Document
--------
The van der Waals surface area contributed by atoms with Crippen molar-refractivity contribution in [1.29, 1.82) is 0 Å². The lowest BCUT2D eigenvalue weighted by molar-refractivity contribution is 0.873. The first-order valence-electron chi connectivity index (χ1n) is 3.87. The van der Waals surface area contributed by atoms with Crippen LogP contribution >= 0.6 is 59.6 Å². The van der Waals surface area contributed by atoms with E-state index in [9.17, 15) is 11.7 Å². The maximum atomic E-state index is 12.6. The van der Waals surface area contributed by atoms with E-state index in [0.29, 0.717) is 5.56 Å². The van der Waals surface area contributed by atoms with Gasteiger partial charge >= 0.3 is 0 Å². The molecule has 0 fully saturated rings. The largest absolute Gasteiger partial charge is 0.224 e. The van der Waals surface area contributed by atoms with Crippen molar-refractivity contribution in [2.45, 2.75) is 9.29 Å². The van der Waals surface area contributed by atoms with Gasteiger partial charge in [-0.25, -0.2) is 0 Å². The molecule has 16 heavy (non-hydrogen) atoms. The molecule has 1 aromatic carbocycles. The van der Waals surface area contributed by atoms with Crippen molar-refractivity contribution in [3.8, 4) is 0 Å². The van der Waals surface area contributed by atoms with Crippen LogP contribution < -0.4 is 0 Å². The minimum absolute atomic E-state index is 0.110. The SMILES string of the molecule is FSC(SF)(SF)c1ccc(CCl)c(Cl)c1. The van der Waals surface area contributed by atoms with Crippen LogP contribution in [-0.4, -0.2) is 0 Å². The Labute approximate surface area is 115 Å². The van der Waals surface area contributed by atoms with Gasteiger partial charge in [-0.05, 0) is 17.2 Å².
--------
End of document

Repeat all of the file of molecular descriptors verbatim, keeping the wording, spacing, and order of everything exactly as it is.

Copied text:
The van der Waals surface area contributed by atoms with Crippen molar-refractivity contribution in [1.29, 1.82) is 0 Å². The lowest BCUT2D eigenvalue weighted by molar-refractivity contribution is 0.873. The first-order valence-electron chi connectivity index (χ1n) is 3.87. The van der Waals surface area contributed by atoms with Crippen LogP contribution >= 0.6 is 59.6 Å². The van der Waals surface area contributed by atoms with E-state index in [9.17, 15) is 11.7 Å². The maximum atomic E-state index is 12.6. The van der Waals surface area contributed by atoms with E-state index in [0.29, 0.717) is 5.56 Å². The van der Waals surface area contributed by atoms with Gasteiger partial charge >= 0.3 is 0 Å². The molecule has 0 fully saturated rings. The largest absolute Gasteiger partial charge is 0.224 e. The van der Waals surface area contributed by atoms with Crippen molar-refractivity contribution in [2.45, 2.75) is 9.29 Å². The van der Waals surface area contributed by atoms with Gasteiger partial charge in [-0.25, -0.2) is 0 Å². The molecule has 16 heavy (non-hydrogen) atoms. The molecule has 1 aromatic carbocycles. The van der Waals surface area contributed by atoms with Crippen molar-refractivity contribution in [3.8, 4) is 0 Å². The van der Waals surface area contributed by atoms with Crippen LogP contribution < -0.4 is 0 Å². The minimum absolute atomic E-state index is 0.110. The SMILES string of the molecule is FSC(SF)(SF)c1ccc(CCl)c(Cl)c1. The van der Waals surface area contributed by atoms with Crippen LogP contribution in [-0.4, -0.2) is 0 Å². The Labute approximate surface area is 115 Å². The van der Waals surface area contributed by atoms with Gasteiger partial charge in [-0.05, 0) is 17.2 Å².